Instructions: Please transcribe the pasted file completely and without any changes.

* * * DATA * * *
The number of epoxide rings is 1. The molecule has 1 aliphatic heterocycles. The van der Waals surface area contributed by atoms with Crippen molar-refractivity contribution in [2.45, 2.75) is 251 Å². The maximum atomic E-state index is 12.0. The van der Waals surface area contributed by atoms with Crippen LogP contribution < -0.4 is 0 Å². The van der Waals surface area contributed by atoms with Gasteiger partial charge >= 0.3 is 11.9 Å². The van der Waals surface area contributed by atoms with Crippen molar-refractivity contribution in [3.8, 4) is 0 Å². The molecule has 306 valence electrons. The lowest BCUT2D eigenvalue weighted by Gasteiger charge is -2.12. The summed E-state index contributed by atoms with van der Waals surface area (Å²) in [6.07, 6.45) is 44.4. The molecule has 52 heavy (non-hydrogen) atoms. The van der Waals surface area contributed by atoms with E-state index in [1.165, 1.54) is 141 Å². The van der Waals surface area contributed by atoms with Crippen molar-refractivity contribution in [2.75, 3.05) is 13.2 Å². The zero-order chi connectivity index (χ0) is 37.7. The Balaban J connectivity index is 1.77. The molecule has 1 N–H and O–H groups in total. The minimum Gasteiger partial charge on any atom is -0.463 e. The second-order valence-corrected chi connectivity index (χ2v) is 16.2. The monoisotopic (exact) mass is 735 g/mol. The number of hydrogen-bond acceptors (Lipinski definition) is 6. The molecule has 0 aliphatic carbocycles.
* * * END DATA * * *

The number of epoxide rings is 1. The molecule has 1 aliphatic heterocycles. The van der Waals surface area contributed by atoms with Crippen molar-refractivity contribution in [2.45, 2.75) is 251 Å². The maximum atomic E-state index is 12.0. The van der Waals surface area contributed by atoms with Crippen LogP contribution < -0.4 is 0 Å². The van der Waals surface area contributed by atoms with Gasteiger partial charge >= 0.3 is 11.9 Å². The van der Waals surface area contributed by atoms with Crippen molar-refractivity contribution in [3.8, 4) is 0 Å². The molecule has 306 valence electrons. The lowest BCUT2D eigenvalue weighted by Gasteiger charge is -2.12. The summed E-state index contributed by atoms with van der Waals surface area (Å²) in [6.07, 6.45) is 44.4. The molecule has 52 heavy (non-hydrogen) atoms. The van der Waals surface area contributed by atoms with E-state index in [1.165, 1.54) is 141 Å². The van der Waals surface area contributed by atoms with Crippen molar-refractivity contribution in [2.75, 3.05) is 13.2 Å². The zero-order chi connectivity index (χ0) is 37.7. The Balaban J connectivity index is 1.77. The molecule has 1 N–H and O–H groups in total. The minimum Gasteiger partial charge on any atom is -0.463 e. The second-order valence-corrected chi connectivity index (χ2v) is 16.2. The monoisotopic (exact) mass is 735 g/mol. The number of hydrogen-bond acceptors (Lipinski definition) is 6. The molecule has 0 aliphatic carbocycles.